Baseline analyses CD8+ blood T cell numbers were greater in DRESS patients than in healthy controls by a factor of 2.5 (P = 0.01) (fig. S1A). At day 0, CD8+ blood T lymphocytes had an activated phenotype with overexpression of the CD25 (P = 0.0002), CD69 (P < 0.0001), and HLA-DR (P < 0.0001) activation markers when compared with lymphocytes from healthy controls (fig. S1B). Only CD69 (P = 0.004) and HLA-DR (P < 0.001) were overexpressed in CD4+ T cells from DRESS patients (fig. S1D). In addition, CD8+ T lymphocytes from the patients overexpressed the cutaneous homing receptors CLA (cutaneous lymphocyte–associated antigen) (P < 0.0001) and CCR4 (C-C chemokine receptor type 4) (P < 0.0001), and cytotoxic markers such as Fas ligand (FasL) (P = 0.0003), when compared to healthy controls (fig. S1B). CD8+ T lymphocytes also contained more of the cytokines tumor necrosis factor–α (TNF-α) (P = 0.0287), interferon-γ (IFN-γ) (P = 0.0165), and interleukin-2 (IL-2) (P = 0.0283) when compared to healthy controls (fig. S1C). In contrast, blood CD4+ T lymphocytes from DRESS patients did not secrete more cytokines or express more homing markers than controls (fig. S1, D and E). IL-5–secreting T lymphocyte number was not increased in DRESS patients, a result we found unexpected because eosinophilia observed in DRESS has been reported to be related to IL-5 (13).

Next, we used the immunoscope method, in which BV [variable domain of the β chain of the T cell receptor (TCR)] usage and the CDR3 (complementary-determining region 3) length in the TCR β chain were assessed, to characterize expanded T cell populations in CD4+ and CD8+ blood T lymphocytes. T cell repertoire analysis showed oligoclonal expansions in 39 of the 40 DRESS patients, preferentially among CD8+ T lymphocytes (table S1). We saw no common repertoire bias, as defined by common BV usage and CDR3 length among patients with the same culprit drug (table S1). Using the results of the immunoscope analysis, we then determined the phenotype and cytokine secretion of expanded (corresponding to the BV expansions in table S1) and nonexpanded CD8+ T lymphocytes using antibodies specific to BV (Fig. 1). The proportion of IFN-γ– and TNF-α–secreting cells was larger in the expanded CD8+ populations than in the nonexpanded CD8+ populations by a factor of 1.7, with a Gaussian repertoire (P = 0.048) (Fig. 1). Secretion of larger amounts of TNF-α was confirmed by enzyme-linked immunosorbent assays (ELISAs) of patients’ serum [median, 92 pg/ml (11 to 230 pg/ml)]; TNF-α was not detected in serum from healthy controls.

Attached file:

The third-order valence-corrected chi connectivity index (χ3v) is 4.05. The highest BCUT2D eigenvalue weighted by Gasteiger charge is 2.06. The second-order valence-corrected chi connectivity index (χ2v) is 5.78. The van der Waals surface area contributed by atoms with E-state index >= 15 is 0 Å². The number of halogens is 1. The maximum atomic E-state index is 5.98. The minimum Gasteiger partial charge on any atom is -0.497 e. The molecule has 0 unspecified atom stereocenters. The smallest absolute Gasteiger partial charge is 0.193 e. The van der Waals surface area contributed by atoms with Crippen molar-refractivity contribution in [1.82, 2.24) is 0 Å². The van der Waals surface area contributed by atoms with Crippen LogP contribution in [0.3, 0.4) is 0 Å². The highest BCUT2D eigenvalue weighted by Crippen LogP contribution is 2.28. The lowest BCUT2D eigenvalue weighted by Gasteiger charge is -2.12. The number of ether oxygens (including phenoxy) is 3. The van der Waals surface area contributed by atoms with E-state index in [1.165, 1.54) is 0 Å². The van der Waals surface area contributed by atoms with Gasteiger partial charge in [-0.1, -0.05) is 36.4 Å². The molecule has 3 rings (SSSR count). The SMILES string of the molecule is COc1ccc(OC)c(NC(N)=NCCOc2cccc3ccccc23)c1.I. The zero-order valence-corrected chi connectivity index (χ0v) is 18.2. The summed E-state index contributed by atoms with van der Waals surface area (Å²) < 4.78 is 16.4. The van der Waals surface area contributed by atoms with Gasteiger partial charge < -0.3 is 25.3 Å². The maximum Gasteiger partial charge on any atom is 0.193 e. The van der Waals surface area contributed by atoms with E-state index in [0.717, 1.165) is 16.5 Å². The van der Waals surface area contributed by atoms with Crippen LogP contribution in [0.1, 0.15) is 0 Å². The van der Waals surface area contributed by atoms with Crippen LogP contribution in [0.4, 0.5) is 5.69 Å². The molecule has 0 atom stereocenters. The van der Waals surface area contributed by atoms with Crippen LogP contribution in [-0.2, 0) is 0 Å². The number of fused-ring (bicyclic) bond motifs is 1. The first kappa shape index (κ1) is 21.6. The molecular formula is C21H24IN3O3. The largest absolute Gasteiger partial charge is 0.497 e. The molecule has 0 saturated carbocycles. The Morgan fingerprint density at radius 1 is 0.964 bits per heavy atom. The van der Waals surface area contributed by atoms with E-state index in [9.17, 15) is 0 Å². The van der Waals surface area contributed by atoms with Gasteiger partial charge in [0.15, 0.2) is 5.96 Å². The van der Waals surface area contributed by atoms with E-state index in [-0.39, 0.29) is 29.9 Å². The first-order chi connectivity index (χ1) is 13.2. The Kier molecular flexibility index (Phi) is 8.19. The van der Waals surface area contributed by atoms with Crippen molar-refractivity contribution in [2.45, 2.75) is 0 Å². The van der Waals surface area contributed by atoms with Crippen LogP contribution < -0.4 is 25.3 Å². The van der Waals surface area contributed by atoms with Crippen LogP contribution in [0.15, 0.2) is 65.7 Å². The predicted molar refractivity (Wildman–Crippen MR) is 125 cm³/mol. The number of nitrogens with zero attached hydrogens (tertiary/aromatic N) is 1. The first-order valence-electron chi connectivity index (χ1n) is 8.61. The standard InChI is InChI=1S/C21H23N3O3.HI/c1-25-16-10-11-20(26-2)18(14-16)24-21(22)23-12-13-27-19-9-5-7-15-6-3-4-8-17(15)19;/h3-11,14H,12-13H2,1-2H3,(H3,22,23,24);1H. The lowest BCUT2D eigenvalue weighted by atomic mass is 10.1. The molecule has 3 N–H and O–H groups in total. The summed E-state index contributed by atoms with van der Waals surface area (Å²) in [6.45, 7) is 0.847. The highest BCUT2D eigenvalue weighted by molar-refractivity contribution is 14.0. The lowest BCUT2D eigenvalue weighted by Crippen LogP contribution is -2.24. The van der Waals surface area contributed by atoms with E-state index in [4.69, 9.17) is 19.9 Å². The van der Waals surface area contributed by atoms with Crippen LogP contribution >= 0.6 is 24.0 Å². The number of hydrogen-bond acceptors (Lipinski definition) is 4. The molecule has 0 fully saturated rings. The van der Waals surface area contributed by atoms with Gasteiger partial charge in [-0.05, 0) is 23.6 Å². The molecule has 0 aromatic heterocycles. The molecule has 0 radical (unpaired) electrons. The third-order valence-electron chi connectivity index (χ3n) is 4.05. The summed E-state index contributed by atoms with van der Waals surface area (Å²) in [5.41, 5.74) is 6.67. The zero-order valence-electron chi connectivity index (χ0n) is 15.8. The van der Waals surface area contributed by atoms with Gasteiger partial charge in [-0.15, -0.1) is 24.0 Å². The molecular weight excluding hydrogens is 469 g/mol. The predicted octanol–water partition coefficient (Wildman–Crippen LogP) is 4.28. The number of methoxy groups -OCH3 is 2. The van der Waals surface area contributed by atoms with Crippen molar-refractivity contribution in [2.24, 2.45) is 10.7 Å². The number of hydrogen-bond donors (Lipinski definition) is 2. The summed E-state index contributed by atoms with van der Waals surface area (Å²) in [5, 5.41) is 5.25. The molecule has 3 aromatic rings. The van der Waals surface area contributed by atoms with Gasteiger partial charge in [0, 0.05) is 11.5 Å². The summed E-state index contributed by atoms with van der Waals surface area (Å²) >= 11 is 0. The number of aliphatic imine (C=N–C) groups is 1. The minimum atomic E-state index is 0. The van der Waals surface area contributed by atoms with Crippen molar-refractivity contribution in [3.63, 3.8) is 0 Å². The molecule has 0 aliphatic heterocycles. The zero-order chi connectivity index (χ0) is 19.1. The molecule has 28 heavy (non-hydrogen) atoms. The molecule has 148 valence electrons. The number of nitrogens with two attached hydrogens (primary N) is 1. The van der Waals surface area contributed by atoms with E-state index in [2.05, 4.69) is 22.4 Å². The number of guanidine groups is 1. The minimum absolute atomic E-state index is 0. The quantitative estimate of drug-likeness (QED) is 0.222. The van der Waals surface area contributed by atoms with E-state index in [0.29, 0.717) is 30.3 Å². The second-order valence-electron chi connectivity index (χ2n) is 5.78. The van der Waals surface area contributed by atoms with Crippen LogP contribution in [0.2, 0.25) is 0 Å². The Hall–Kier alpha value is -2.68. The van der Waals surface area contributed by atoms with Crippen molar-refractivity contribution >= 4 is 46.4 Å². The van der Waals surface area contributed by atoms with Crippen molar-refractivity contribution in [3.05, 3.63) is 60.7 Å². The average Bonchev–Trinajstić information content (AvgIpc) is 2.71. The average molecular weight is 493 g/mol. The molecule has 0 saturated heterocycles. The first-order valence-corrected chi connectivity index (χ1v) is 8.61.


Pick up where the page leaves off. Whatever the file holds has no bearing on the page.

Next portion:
Fig. 1

Production of IFN-γ and TNF-α by expanded and nonexpanded CD8+ T lymphocytes in DRESS patients. Using the immunoscope technique, we analyzed the baseline CD8+ expanded T lymphocytes for those patients who showed a peak in their repertoire (corresponding to the BV expansions shown in table S1) and the nonexpanded T lymphocyte populations, which showed a Gaussian repertoire. (A and B) The percentage of IFN-γ–positive (A) and TNF-α–positive (B) CD8+ T lymphocytes in expanded (n = 5) and nonexpanded (n = 5) T lymphocyte populations was determined by FACS with the corresponding antibodies to BV. Data from patients 8, 9, 10, 12, and 14 are shown. Controls included 30 patients taking drugs or have taken drugs without side effects and without inflammatory disease at study time (control group A) (n = 30). *P ≤ 0.05, **P ≤ 0.01, ***P ≤ 0.005.